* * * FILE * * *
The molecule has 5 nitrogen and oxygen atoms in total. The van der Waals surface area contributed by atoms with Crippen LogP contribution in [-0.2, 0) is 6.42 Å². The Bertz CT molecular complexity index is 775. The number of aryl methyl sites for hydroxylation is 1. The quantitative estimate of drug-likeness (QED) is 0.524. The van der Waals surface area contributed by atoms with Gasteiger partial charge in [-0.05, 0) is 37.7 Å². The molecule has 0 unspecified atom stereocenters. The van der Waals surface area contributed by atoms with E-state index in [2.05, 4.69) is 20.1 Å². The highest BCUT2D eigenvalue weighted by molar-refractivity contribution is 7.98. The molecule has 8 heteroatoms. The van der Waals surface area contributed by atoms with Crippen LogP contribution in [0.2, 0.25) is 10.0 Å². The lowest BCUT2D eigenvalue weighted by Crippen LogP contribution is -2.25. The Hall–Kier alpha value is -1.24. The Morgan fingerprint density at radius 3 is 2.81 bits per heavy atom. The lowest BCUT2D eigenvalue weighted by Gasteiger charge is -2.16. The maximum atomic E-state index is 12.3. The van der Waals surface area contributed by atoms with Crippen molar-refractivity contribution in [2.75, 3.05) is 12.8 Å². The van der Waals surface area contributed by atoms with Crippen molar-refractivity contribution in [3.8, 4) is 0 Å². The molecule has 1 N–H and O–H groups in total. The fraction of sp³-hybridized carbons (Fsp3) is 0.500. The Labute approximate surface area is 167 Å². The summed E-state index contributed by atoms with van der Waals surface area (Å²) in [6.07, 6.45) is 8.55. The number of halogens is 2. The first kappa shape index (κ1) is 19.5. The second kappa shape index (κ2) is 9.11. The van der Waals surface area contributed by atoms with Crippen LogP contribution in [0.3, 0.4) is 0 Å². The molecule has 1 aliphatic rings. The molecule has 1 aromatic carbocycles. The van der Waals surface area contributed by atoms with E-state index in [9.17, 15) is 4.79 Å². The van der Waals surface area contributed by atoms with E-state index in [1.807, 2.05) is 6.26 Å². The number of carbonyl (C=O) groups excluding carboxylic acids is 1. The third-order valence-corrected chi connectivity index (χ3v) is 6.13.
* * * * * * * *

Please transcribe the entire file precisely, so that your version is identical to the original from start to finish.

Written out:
The molecule has 5 nitrogen and oxygen atoms in total. The van der Waals surface area contributed by atoms with Crippen LogP contribution in [-0.2, 0) is 6.42 Å². The Bertz CT molecular complexity index is 775. The number of aryl methyl sites for hydroxylation is 1. The quantitative estimate of drug-likeness (QED) is 0.524. The van der Waals surface area contributed by atoms with Gasteiger partial charge in [-0.05, 0) is 37.7 Å². The molecule has 0 unspecified atom stereocenters. The van der Waals surface area contributed by atoms with E-state index in [2.05, 4.69) is 20.1 Å². The highest BCUT2D eigenvalue weighted by molar-refractivity contribution is 7.98. The molecule has 8 heteroatoms. The van der Waals surface area contributed by atoms with Crippen LogP contribution in [0.2, 0.25) is 10.0 Å². The lowest BCUT2D eigenvalue weighted by Crippen LogP contribution is -2.25. The Hall–Kier alpha value is -1.24. The Morgan fingerprint density at radius 3 is 2.81 bits per heavy atom. The lowest BCUT2D eigenvalue weighted by Gasteiger charge is -2.16. The maximum atomic E-state index is 12.3. The van der Waals surface area contributed by atoms with Crippen molar-refractivity contribution in [2.75, 3.05) is 12.8 Å². The van der Waals surface area contributed by atoms with Crippen molar-refractivity contribution in [3.8, 4) is 0 Å². The molecule has 1 N–H and O–H groups in total. The fraction of sp³-hybridized carbons (Fsp3) is 0.500. The Labute approximate surface area is 167 Å². The summed E-state index contributed by atoms with van der Waals surface area (Å²) in [6.07, 6.45) is 8.55. The number of halogens is 2. The first kappa shape index (κ1) is 19.5. The second kappa shape index (κ2) is 9.11. The van der Waals surface area contributed by atoms with Crippen LogP contribution in [0.3, 0.4) is 0 Å². The molecule has 1 aliphatic rings. The molecule has 1 aromatic carbocycles. The van der Waals surface area contributed by atoms with E-state index in [9.17, 15) is 4.79 Å². The van der Waals surface area contributed by atoms with E-state index in [1.807, 2.05) is 6.26 Å². The number of carbonyl (C=O) groups excluding carboxylic acids is 1. The third-order valence-corrected chi connectivity index (χ3v) is 6.13.